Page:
One weekend, 2 air show plane crashes, at least 8 dead

GlobalPost
Screenshot of a plane crash at Shoreham Airshow in West Sussex, England on Aug. 22, 2015.
Dan Tube

Editor's note: This is Chatter, our morning rundown of what you need and want to know around the world. Fortunately for us all, you can have Chatter emailed to you every day. Just sign up here! 

Need to know:

The first victims have been named in yesterday's tragic crash of a single-seat jet at the Shoreham Airshow in West Sussex, England. 

Worthing United footballers Matthew Grimstone, 23, and Jacob Schilt were on their way to play in a match against Loxwood FC when they were caught up in the incident. BBC also identified Matt Jones, 24, as among the victims killed in the crash. Four more people — seven total — were killed, and the pilot, 51-year-old Andy Hill, sustained critical injuries. 

Hill had been attempting a second loop-the-loop at the airshow when his plane, a historic Hawker Hunter, went down. It crashed into several cars on the A27, a major road that runs past Shoreham Airport. Eyewitness Stephen Jones said, "He'd gone up into a loop and as he was coming out of the loop I just thought, you're too low, you're too low, pull up. And he flew straight into the ground."

The Telegraph is calling it the "worst British air show disaster in living memory." Onlookers saw two fireballs followed by thick columns of smoke billowing into the sky. Here is a video of the crash.

On Sunday, a second crash at an airshow shocked viewers in Switzerland. At least one person died when two small planes collided in the air in the village of Dittingen near Basel. The two planes were part of a formation of three, according to reports. Swiss media reported that one pilot managed to escape by parachute.

And yesterday it appeared the Koreas had backed off war talk in favor of diplomatic talks, but you know what they say. Sunday is a new day. South Korea has accused the North of doubling its artillery units along the border and mobilizing dozens of submarines, which undermines talks aimed at averting a military confrontation.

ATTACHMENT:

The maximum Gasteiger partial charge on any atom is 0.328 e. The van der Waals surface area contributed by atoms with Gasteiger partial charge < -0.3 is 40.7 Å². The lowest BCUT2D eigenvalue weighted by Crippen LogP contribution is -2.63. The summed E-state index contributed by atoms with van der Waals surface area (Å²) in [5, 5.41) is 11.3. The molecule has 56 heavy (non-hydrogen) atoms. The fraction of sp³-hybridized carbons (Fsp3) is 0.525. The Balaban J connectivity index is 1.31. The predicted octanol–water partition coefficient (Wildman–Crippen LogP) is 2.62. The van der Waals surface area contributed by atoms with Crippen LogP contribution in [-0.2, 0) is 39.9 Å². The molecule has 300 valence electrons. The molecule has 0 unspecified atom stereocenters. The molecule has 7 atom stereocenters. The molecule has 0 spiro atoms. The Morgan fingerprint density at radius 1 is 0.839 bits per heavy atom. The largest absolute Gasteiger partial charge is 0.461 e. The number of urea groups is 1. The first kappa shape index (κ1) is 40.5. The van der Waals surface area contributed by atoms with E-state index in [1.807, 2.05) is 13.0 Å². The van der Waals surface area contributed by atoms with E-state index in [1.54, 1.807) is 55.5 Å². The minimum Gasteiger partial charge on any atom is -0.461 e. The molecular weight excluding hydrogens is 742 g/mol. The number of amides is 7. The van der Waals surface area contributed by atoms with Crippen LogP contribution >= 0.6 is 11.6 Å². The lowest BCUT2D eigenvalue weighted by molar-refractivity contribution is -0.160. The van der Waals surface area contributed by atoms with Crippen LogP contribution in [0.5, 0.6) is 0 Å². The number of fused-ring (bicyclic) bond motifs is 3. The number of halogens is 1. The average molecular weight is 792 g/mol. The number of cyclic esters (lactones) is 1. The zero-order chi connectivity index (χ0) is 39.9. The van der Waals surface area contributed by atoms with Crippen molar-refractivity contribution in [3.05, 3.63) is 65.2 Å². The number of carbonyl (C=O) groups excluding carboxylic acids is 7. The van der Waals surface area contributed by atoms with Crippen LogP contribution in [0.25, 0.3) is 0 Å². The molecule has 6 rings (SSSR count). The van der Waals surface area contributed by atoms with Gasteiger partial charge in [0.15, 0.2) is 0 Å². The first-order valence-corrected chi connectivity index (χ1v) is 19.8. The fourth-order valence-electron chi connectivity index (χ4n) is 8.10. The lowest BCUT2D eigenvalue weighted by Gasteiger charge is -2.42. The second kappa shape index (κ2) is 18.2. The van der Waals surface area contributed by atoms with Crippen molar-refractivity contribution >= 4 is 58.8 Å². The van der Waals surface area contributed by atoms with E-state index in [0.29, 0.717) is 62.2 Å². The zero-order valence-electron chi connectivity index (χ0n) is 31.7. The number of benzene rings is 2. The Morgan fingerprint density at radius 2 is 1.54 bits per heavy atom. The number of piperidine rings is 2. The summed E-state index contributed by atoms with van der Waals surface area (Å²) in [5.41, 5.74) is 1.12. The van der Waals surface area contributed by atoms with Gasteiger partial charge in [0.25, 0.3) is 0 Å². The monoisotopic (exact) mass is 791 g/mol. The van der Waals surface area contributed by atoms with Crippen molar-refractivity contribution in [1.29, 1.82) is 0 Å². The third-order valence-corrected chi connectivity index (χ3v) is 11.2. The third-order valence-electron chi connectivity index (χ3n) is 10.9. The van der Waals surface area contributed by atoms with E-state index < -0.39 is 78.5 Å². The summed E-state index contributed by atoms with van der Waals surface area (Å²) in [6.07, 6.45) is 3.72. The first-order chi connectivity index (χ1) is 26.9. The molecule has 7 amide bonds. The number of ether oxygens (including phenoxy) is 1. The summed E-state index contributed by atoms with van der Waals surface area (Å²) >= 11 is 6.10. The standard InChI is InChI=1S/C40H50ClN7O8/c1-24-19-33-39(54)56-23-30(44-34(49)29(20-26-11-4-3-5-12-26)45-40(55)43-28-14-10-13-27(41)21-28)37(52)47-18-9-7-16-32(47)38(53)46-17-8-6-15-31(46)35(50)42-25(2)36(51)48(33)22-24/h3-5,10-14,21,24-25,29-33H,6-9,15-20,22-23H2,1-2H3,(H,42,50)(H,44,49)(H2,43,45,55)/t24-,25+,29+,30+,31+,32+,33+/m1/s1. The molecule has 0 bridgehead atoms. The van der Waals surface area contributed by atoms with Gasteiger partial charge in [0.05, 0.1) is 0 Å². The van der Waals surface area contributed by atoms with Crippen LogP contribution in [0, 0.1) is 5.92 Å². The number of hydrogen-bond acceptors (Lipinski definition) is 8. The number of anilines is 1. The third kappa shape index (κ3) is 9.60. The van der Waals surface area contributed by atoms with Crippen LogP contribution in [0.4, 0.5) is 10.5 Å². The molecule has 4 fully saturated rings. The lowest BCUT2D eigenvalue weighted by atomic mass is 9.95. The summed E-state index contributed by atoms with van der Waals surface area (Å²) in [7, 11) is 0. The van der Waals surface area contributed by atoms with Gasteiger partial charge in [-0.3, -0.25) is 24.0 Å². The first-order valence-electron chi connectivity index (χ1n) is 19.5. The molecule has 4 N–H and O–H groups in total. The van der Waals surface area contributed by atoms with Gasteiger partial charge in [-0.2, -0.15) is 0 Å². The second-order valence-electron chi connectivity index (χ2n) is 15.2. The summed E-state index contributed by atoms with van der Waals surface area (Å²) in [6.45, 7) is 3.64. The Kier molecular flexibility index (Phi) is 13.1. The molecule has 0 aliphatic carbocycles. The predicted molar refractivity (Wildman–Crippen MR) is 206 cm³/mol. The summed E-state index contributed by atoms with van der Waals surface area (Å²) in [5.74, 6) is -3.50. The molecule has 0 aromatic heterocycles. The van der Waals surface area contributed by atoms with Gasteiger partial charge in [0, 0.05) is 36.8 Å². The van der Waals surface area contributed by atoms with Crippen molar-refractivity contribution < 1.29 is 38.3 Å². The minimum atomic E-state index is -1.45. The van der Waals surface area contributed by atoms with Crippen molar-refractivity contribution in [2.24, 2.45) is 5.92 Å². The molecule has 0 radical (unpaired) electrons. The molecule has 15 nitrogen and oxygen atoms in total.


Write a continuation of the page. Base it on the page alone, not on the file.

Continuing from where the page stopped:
Meanwhile, South Korea says it has no plans to stop the loudspeaker propaganda blasts that prompted the first standoff. Each side is in the business of saving face and if it all sounds familiar, it should. This is not unusual behavior for the two arch enemies, who have technically been at war since 1953.

Still, analysts are cautiously optimistic that the length of talks this time (they went through the night Saturday, broke just before dawn and have resumed Sunday) indicate potential progress.

More details are emerging about Ayoub El-Kahzzani, the 25-year-old Moroccan accused of carrying out Friday's attack on a high-speed train between Amsterdam and Paris.

The suspect, who was restrained and held on the floor by three young American passengers, is said to have links to the "radical Islamist movement." Kahzzani's lawyer, Sophie David, said her client is "dumbfounded" by the accusations.

David said her client looked weak and malnourished and had only meant to rob people on the train, which he boarded with "enough firepower to slaughter dozens in a matter of minutes," in the words of the Washington Post.

Want to know:

You've heard about "brain drain." But how about brain gain? Homecoming Revolution is a recruitment firm aiming for the latter in African economies by wooing back talented professionals living abroad.

How do they do it? Partly, they help Africans move back to their motherlands, through efforts such as matchmaking events with prospective employers and advice on housing and re-adjustment. They also tug at some heartstrings, providing lists of “reasons to return” such as the sounds and smells of home, and lines of encouragement from recent “homecomers.”

According to Thabo Mbeki, former South African president, there are more African scientists and engineers working in the US than on the entire African continent. He estimates that Africa has lost some 20,000 professionals every year since 1990.

But Homecoming Revolution says that 359,000 South Africans have returned home in the last five years. “It’s really time that there is a significant wave of Africans returning to the continent,” said Angel Jones, the company’s founder and CEO. “This is the time.”

Strange but true:

Got plans for Wednesday? Now you do.

“No Escape,” a tale of one American family’s struggle to survive against faceless Southeast Asian hordes, is finally coming to a theater near you. Behold the trailer.

Have you watched it yet? Good. So now you know the plot: A dad played by Owen Wilson naively relocates his wife and kids to the Asian tropics. Big mistake! The savages revolt and start shooting at white people from helicopters.

GlobalPost's Patrick Winn describes what is essentially "a xenophobic nightmare brought to life with A-list actors and a multi-million dollar production budget."